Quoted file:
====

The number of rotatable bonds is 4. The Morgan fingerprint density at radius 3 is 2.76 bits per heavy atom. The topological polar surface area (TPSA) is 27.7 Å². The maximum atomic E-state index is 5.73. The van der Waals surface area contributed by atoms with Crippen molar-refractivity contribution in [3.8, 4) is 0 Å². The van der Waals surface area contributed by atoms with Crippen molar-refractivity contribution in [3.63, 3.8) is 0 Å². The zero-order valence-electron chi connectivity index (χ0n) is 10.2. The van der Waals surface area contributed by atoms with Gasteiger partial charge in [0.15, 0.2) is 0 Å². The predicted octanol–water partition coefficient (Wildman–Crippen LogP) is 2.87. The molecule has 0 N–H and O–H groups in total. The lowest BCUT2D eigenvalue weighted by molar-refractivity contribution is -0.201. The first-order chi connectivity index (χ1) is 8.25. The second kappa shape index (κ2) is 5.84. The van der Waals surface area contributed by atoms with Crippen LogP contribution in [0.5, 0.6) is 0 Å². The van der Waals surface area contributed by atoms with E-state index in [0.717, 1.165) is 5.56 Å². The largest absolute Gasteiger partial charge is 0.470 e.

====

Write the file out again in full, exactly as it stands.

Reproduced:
The number of rotatable bonds is 4. The Morgan fingerprint density at radius 3 is 2.76 bits per heavy atom. The topological polar surface area (TPSA) is 27.7 Å². The maximum atomic E-state index is 5.73. The van der Waals surface area contributed by atoms with Crippen molar-refractivity contribution in [3.8, 4) is 0 Å². The van der Waals surface area contributed by atoms with Crippen molar-refractivity contribution in [3.63, 3.8) is 0 Å². The zero-order valence-electron chi connectivity index (χ0n) is 10.2. The van der Waals surface area contributed by atoms with Gasteiger partial charge in [0.15, 0.2) is 0 Å². The predicted octanol–water partition coefficient (Wildman–Crippen LogP) is 2.87. The molecule has 0 N–H and O–H groups in total. The lowest BCUT2D eigenvalue weighted by molar-refractivity contribution is -0.201. The first-order chi connectivity index (χ1) is 8.25. The second kappa shape index (κ2) is 5.84. The van der Waals surface area contributed by atoms with Crippen LogP contribution in [0.5, 0.6) is 0 Å². The van der Waals surface area contributed by atoms with E-state index in [0.717, 1.165) is 5.56 Å². The largest absolute Gasteiger partial charge is 0.470 e.